The Dog Days of David Backes

St. Louis Blues Rugged Captain Has A Soft Spot In His Heart For Four-Legged Friends
By: 
Lou Korac

While David Backes knows that his position as the captain of the St. Louis Blues has helped raise the profile of Athletes for Animals, it's his wife Kelly who is the driving force behind the program to call attention to the global problem of homeless petsWhile David Backes knows that his position as the captain of the St. Louis Blues has helped raise the profile of Athletes for Animals, it's his wife Kelly who is the driving force behind the program to call attention to the global problem of homeless pets

David Backes has a persona of a hard-nosed hockey player who delivers bone-crunching checks and heavy shots in his role as the captain of the St. Louis Blues. But when the Minneapolis native retires for the night, a different responsibility awaits him at home.

It’s a responsibility that requires him to give special attention to some lovable friends that crave nothing more than unconditional love and affection, and are more than willing to return the favor.

David and Kelly Backes may not have any kids but they are far from empty nesters in their suburban St. Louis home with four dogs, two cats and three foster kittens. Nine in all. And all are rescue animals.
Which makes the story of what the couple does with their non-profit organization they created in 2013 called Athletes for Animals all the more amazing.

Kelly, David’s wife, grew up around animals. David had one dog when he was a kid. But their mission began when the two were in college at Minnesota State-Mankato presently has one goal in mind: to rescue and protect homeless pets both nationwide and around the world.

“That kind of grew to, ‘OK, we’re in St. Louis now. We want to connect with the community. Why not do something that we really love to do anyway and that’s help animals?’” said Backes, who joined the Blues in 2006.

“From that, we’ve grown it to now be our own organization that’s spreading its fingers nationwide and really helping animals all over the place.”

They started working with the St. Charles (Mo.) Humane Society. That grew to include the Five Acres Animal Shelter to David’s Dogs, which ultimately led to Athletes for Animals, a program that calls attention to the worldwide problem of homeless pets.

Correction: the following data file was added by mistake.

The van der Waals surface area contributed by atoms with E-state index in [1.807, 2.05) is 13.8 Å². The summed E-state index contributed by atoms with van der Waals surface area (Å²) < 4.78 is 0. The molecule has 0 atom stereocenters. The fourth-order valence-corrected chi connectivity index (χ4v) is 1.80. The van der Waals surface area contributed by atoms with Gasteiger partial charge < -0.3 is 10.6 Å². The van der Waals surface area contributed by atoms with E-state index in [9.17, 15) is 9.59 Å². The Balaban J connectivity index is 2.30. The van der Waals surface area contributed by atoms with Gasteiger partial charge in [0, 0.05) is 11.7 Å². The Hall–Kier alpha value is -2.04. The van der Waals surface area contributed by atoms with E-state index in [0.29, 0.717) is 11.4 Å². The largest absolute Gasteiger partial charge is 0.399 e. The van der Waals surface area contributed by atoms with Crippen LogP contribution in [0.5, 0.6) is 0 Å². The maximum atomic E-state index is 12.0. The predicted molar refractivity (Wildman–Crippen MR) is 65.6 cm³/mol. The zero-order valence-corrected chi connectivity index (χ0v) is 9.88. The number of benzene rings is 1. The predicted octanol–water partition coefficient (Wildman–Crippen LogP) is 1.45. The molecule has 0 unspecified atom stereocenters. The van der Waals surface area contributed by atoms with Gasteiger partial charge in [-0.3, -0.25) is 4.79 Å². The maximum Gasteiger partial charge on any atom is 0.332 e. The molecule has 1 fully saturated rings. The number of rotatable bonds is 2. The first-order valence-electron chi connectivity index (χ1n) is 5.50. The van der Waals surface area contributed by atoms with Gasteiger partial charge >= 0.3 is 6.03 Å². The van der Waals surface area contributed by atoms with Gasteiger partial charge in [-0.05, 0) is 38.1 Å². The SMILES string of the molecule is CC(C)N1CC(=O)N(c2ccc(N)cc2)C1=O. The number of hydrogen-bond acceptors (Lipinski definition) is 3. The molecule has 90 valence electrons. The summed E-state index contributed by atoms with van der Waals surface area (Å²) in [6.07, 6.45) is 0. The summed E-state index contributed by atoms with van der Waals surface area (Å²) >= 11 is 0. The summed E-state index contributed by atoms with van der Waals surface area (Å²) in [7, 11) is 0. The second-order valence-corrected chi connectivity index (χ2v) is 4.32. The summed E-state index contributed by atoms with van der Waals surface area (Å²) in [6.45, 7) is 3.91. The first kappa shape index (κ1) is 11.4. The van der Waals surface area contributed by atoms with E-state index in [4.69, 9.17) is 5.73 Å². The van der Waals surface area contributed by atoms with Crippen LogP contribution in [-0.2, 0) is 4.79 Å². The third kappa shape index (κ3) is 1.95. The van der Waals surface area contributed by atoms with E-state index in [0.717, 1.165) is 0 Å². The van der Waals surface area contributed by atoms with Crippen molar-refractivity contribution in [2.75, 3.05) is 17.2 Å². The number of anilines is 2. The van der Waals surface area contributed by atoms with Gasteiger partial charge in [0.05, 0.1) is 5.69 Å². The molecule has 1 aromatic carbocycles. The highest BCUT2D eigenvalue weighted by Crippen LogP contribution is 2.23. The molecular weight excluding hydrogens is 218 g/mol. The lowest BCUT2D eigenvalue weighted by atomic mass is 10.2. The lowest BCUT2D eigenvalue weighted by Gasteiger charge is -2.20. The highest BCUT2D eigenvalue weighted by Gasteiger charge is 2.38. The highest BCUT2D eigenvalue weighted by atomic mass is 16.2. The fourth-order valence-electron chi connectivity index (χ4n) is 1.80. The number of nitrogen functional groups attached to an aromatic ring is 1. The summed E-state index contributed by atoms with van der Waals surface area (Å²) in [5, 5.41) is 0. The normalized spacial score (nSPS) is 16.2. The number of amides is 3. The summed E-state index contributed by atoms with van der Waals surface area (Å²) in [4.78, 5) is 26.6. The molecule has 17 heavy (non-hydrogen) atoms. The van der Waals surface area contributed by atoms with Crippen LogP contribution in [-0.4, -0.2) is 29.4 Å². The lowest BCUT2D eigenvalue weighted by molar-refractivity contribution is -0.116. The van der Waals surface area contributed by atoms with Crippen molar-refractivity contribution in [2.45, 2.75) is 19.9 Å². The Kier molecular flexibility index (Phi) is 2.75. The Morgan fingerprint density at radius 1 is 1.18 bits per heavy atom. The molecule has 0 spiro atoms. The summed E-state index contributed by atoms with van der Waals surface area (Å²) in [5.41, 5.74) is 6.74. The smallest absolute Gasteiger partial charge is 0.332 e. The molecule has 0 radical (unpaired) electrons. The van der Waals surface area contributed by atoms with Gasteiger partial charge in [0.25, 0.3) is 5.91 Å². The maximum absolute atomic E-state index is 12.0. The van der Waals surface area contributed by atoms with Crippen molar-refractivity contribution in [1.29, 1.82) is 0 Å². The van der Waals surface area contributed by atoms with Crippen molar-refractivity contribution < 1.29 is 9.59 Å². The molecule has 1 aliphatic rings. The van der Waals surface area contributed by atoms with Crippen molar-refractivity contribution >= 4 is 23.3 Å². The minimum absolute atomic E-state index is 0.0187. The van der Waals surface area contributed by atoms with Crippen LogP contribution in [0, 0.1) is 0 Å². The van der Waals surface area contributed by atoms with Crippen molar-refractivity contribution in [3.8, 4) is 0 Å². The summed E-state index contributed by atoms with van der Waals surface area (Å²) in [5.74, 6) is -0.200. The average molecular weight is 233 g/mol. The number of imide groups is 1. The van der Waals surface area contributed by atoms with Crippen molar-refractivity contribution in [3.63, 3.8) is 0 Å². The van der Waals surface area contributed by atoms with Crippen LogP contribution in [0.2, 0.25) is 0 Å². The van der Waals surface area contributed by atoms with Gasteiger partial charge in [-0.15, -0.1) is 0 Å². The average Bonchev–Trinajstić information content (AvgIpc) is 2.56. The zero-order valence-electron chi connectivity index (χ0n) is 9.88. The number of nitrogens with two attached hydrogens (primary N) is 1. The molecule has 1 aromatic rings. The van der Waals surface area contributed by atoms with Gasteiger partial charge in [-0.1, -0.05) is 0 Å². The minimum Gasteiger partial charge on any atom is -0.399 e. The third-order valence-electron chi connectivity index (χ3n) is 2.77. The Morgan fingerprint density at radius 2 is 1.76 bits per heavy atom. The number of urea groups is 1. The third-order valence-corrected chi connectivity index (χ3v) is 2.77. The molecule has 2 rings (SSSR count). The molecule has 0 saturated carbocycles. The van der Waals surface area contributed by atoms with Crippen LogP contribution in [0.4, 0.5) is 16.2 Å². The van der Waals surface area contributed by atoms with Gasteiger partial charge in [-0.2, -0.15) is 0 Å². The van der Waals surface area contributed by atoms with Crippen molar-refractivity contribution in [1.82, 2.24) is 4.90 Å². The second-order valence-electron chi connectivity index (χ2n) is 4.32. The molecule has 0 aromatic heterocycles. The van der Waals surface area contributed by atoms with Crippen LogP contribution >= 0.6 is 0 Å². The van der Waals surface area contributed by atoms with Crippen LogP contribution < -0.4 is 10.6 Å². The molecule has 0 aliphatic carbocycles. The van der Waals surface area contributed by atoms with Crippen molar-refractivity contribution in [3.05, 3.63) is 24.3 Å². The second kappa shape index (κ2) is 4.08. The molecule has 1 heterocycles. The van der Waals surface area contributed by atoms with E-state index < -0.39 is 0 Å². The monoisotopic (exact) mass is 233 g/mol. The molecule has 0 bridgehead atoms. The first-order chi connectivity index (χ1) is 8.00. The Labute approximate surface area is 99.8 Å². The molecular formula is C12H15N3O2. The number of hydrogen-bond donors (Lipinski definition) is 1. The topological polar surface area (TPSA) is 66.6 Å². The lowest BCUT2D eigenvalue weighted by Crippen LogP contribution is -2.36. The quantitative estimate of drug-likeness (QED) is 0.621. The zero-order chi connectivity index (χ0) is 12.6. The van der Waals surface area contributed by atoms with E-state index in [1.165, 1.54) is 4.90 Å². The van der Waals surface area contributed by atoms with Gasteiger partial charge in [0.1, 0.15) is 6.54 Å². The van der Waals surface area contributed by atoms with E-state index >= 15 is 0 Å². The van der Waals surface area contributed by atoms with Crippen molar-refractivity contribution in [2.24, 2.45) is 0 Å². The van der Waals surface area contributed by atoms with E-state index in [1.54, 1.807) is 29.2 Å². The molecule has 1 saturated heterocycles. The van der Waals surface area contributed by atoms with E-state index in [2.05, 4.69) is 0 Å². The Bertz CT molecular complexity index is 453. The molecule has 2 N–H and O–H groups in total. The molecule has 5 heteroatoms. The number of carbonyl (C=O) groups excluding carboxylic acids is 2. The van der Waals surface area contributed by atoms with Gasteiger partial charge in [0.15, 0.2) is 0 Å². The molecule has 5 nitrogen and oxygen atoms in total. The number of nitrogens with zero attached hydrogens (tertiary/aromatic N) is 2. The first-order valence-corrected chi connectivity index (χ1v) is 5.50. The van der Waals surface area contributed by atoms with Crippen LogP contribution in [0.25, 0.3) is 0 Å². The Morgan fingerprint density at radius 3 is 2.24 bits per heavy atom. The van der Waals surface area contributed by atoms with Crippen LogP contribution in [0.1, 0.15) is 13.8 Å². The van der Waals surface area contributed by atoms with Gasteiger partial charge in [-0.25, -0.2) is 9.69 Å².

David’s name is most synonymous with the organization, but he readily admits, “Truthfully, my wife does most of the work. I get a lot of the credit for a lot of this stuff, but she’s the brains and a lot of the workforce behind what we do. It's just a real passion for both of us.”

What started with the Backeses has grown beyond hockey. Some of the names involved as athlete ambassadors include Blues defenseman Barret Jackman and his wife Jenny, who have two adopted dogs of their own; Anze Kopitar (Los Angeles Kings), David Perron (Edmonton Oilers), Erik Johnson (Colorado Avalanche) and Tyson Strachan (Buffalo Sabres); along with St. Louis Rams players Jake Long, James Laurinaitis and Tim Barnes; and baseball’s Trevor Cahill (Arizona Diamondbacks), Mark Buehrle (Toronto Blue Jays), former St. Louis Cardinals pitchers Kyle McClellan and Brad Thompson; and U.S. Olympic curler Jessica Schultz.

“They’ve done an unbelievable job of bringing the athlete community together through baseball, football, hockey and other sports just to kind of get the awareness out around the country,” Jackman said of David and Kelly.

The couple has experienced heartbreaking stories close to home at puppy mills across Missouri and while on vacation in Bora Bora, where they spent two days driving around the French Polynesian island feeding homeless dogs.

“It’s shocking to still see in this day and age some of the cruelty that happens out there and some of the processes that still go on. Even just owner abandonment. It’s such a heartless act that we find unimaginable, but it happens every single day across America,” Kelly said. “It reinforces the need for our cause and for the whole mission behind Athletes for Animals.

“Without a doubt, it’s something that’s born in me. I know that’s my purpose and what I’m put on this earth to do.”

David even used his position on the 2014 U.S. Olympic Team to call attention that this is an international issue when he brought home two rescue dogs from Sochi, Russia.

“We’re not naive to think that bringing two [dogs] home is going to solve the stray pet population in Russia,” he said. “But we can tell their stories, spread awareness, start to educate people and hopefully they make better decisions regarding their animal care.”

While both he and his wife are overwhelmed by the support they have received for a cause so close to their hearts, they know that so much more needs to be done. That starts with raising awareness of the problem and then raising money to help find a loving home for every homeless pet.

 “Every penny that comes in from the public is going back out in the form of a grant to an innovative population control or education initiatives with other organizations,” David said. “Kelly and I take care of the overhead, so it’s all going back out.”

And while Backes is grateful for the support he’s received from the hockey community, including teammates and opponents alike, it will take a bigger team effort to eradicate the problem of homeless pets.

“It’s kind of a microcosm of what our organization’s striving to be. It’s athletes with big platforms coming together to do something great,” he said. “We’ll beat the heck out of each other when we’re on the ice, but when we’re off the ice, there’s respect there and the ability to really change a lot of social issues that come in front of us. And that’s what we’re all about.”

 

 

 

 

Lou Korac covers the St. Louis Blues for NHL.com.

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